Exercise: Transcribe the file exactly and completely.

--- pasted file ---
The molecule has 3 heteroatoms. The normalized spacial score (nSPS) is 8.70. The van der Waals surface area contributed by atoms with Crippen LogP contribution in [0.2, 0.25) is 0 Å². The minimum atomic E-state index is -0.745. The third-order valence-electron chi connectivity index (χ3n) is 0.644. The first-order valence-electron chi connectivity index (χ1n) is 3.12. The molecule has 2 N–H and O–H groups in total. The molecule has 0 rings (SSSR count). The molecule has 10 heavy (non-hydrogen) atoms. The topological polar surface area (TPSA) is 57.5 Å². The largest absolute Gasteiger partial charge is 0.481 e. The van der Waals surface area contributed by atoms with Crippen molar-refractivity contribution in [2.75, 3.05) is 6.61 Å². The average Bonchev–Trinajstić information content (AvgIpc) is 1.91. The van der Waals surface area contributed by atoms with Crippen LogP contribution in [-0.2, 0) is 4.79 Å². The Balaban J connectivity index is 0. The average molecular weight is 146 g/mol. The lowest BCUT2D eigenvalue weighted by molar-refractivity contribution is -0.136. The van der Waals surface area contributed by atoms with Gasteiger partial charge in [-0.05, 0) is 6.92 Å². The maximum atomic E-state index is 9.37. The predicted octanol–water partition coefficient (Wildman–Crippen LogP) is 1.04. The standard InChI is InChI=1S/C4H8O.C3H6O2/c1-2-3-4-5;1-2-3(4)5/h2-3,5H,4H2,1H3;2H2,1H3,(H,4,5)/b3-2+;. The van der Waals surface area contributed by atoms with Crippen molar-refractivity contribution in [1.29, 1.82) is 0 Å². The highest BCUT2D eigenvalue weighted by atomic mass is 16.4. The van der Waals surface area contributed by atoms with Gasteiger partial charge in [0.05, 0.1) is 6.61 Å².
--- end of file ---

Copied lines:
The molecule has 3 heteroatoms. The normalized spacial score (nSPS) is 8.70. The van der Waals surface area contributed by atoms with Crippen LogP contribution in [0.2, 0.25) is 0 Å². The minimum atomic E-state index is -0.745. The third-order valence-electron chi connectivity index (χ3n) is 0.644. The first-order valence-electron chi connectivity index (χ1n) is 3.12. The molecule has 2 N–H and O–H groups in total. The molecule has 0 rings (SSSR count). The molecule has 10 heavy (non-hydrogen) atoms. The topological polar surface area (TPSA) is 57.5 Å². The largest absolute Gasteiger partial charge is 0.481 e. The van der Waals surface area contributed by atoms with Crippen molar-refractivity contribution in [2.75, 3.05) is 6.61 Å². The average Bonchev–Trinajstić information content (AvgIpc) is 1.91. The van der Waals surface area contributed by atoms with Crippen LogP contribution in [-0.2, 0) is 4.79 Å². The Balaban J connectivity index is 0. The average molecular weight is 146 g/mol. The lowest BCUT2D eigenvalue weighted by molar-refractivity contribution is -0.136. The van der Waals surface area contributed by atoms with Gasteiger partial charge in [-0.05, 0) is 6.92 Å². The maximum atomic E-state index is 9.37. The predicted octanol–water partition coefficient (Wildman–Crippen LogP) is 1.04. The standard InChI is InChI=1S/C4H8O.C3H6O2/c1-2-3-4-5;1-2-3(4)5/h2-3,5H,4H2,1H3;2H2,1H3,(H,4,5)/b3-2+;. The van der Waals surface area contributed by atoms with Crippen molar-refractivity contribution in [1.29, 1.82) is 0 Å². The highest BCUT2D eigenvalue weighted by atomic mass is 16.4. The van der Waals surface area contributed by atoms with Gasteiger partial charge in [0.05, 0.1) is 6.61 Å².